trudged forward through the muck toward the trees that marked
the edge of the wilds. Harlan followed, wary. The trees weren't
very tall, not even five meters as an average, but they sported
a very thick canopy of leaves. The leaves were a little greener
than African Gray, but still nothing like an oak or an elm.
There was more strange geometry to them, too. They looked like
some computer model of a leaf where the designer couldn't quite
get the fractals right.
trunks of the trees were almost metallic, very cylindrical and
smooth. No knots that Harlan could see, at least not in the
few he walked under as he followed Olivia. He knocked on one
with a knuckle, and was disappointed when the tree didn't ring
like a bell.
canopy made the jungle dark, dimmer than twilight. Olivia hadn't
turned on a lamp, so Harlan followed her lead. Deeper into the
wild, the smell got heavier, which Harlan hadn't thought possible.
He also wasn't pleased to see that the floor creatures were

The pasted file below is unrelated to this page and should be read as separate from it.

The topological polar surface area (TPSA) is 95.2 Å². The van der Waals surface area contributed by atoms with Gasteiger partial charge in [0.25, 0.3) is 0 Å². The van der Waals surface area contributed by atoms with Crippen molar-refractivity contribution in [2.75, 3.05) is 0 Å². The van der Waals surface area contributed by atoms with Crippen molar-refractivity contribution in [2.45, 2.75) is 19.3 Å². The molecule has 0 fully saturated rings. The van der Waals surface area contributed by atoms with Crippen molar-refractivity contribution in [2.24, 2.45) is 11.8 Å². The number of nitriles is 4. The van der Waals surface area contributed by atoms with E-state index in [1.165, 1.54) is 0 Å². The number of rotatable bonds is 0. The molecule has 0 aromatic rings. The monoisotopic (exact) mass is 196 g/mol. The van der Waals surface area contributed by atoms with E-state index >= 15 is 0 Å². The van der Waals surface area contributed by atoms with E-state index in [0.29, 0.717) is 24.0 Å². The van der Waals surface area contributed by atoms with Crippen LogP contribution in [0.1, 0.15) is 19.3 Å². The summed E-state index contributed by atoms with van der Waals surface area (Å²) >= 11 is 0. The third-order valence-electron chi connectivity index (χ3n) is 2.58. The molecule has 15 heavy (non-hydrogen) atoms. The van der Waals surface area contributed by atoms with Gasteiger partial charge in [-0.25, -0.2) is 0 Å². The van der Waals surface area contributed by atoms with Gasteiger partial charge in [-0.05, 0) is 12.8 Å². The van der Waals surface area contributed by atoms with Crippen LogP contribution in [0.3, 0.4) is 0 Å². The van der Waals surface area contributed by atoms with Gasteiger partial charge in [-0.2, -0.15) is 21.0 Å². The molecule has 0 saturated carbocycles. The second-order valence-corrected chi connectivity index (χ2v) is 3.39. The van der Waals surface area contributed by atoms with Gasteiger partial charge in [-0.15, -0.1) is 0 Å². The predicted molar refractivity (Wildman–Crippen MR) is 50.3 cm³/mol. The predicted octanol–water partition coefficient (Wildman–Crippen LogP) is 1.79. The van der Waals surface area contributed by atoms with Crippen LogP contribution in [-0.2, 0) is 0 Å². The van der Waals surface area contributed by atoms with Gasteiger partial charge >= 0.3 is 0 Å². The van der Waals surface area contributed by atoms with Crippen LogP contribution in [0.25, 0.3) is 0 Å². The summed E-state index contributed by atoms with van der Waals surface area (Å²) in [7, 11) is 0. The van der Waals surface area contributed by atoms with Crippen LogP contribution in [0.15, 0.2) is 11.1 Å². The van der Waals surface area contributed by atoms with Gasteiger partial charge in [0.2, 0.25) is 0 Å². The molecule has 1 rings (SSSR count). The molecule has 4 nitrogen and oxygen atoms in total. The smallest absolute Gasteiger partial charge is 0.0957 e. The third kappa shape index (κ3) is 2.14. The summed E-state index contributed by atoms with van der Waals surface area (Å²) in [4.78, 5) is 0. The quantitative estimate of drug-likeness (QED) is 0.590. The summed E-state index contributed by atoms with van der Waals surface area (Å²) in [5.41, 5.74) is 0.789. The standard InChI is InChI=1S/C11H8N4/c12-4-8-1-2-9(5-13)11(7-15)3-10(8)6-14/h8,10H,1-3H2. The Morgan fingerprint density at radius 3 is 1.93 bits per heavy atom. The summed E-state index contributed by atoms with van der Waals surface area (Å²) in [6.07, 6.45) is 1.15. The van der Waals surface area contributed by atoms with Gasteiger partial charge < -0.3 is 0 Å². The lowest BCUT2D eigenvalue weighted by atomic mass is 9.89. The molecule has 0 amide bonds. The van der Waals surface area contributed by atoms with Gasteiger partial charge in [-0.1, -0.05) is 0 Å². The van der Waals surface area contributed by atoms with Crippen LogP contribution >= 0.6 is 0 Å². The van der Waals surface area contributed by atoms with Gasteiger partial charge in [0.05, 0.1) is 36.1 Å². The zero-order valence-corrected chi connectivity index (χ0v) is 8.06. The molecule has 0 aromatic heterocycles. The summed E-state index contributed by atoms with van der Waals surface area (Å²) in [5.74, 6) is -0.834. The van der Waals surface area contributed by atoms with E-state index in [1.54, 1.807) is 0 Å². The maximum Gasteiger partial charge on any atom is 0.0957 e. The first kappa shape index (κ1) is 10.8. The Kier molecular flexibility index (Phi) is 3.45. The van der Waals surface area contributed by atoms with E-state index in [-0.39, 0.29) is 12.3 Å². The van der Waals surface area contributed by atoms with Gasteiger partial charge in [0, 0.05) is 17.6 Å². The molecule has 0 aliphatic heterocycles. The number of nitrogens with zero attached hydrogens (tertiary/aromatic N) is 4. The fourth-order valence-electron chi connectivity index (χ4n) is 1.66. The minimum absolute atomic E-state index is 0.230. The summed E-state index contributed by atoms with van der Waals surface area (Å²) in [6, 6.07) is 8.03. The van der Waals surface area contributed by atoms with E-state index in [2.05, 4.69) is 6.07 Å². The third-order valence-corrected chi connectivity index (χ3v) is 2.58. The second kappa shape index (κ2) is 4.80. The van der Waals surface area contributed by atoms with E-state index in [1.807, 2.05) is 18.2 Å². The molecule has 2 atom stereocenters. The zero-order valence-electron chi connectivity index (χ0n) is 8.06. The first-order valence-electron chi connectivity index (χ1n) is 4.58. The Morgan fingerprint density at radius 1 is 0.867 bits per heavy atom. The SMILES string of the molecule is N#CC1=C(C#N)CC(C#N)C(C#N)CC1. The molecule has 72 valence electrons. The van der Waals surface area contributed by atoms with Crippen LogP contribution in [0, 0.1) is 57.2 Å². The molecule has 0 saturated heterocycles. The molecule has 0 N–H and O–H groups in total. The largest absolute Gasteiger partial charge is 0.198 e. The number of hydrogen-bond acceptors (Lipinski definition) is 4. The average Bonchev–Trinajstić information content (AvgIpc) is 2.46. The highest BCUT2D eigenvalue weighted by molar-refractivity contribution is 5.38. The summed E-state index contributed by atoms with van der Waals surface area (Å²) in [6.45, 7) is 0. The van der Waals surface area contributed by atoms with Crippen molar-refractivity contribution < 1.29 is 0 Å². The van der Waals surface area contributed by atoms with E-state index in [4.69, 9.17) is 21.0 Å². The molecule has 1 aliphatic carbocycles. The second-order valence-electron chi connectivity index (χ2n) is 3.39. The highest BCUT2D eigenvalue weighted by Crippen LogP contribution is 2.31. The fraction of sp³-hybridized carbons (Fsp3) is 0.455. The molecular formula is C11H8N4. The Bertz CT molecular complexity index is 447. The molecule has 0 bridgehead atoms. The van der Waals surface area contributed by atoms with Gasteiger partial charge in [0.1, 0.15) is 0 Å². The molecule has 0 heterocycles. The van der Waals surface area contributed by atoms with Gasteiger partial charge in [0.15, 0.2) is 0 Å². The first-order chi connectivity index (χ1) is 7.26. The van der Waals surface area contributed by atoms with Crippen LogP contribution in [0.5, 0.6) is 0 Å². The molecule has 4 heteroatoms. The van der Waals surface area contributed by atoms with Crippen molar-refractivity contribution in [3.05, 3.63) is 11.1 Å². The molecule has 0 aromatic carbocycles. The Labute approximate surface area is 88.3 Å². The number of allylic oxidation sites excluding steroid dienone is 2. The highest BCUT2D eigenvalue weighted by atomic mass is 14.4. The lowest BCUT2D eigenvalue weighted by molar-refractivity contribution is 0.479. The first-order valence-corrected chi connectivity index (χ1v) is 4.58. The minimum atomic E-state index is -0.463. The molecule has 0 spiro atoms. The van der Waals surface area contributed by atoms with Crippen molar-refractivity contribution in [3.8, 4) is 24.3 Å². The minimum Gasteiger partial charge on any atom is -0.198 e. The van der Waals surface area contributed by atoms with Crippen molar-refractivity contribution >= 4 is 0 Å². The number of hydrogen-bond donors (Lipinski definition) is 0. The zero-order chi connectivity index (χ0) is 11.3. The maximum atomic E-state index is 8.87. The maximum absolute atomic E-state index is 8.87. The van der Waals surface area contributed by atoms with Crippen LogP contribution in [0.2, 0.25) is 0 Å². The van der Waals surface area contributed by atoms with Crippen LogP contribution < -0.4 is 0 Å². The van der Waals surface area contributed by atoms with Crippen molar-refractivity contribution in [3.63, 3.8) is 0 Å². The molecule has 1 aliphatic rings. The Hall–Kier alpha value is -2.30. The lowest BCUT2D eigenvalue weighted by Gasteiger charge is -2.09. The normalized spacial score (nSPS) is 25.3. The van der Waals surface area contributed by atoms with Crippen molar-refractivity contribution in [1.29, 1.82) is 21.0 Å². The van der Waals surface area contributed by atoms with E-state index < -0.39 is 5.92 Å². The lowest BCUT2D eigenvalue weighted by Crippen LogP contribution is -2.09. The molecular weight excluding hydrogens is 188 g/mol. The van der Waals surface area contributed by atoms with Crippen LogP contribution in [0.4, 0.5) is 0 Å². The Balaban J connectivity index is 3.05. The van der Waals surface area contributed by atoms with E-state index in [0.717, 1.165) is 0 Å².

slithering and skittering their way up each and every tree trunk.
There was so much movement all around him, and all of it in
minute shades of the same dull color; his eyes began to feel
the strain of sorting out this troublesome data.
hard to see."
turn on your lamp."
know. It's not that it's dark; it's hard to see. You
know what I mean?"
get used to it."
After three years of field study, Harlan guessed. He focused
on the clear, unwrithing shape of his guide. She hiked with
a steady, comfortable pace. Maybe defining the journey as "a
day" wasn't so ridiculous after all.
what's dangerous out here?" he asked.
I'm scared. Well done. But are there any big carnivores? Dinosaurs
here is as evolved as that. The Bouyain trees are the most sophisticated
living thing we've found yet."
trees, huh? Only find them in these parts?"
find them around Bouyain."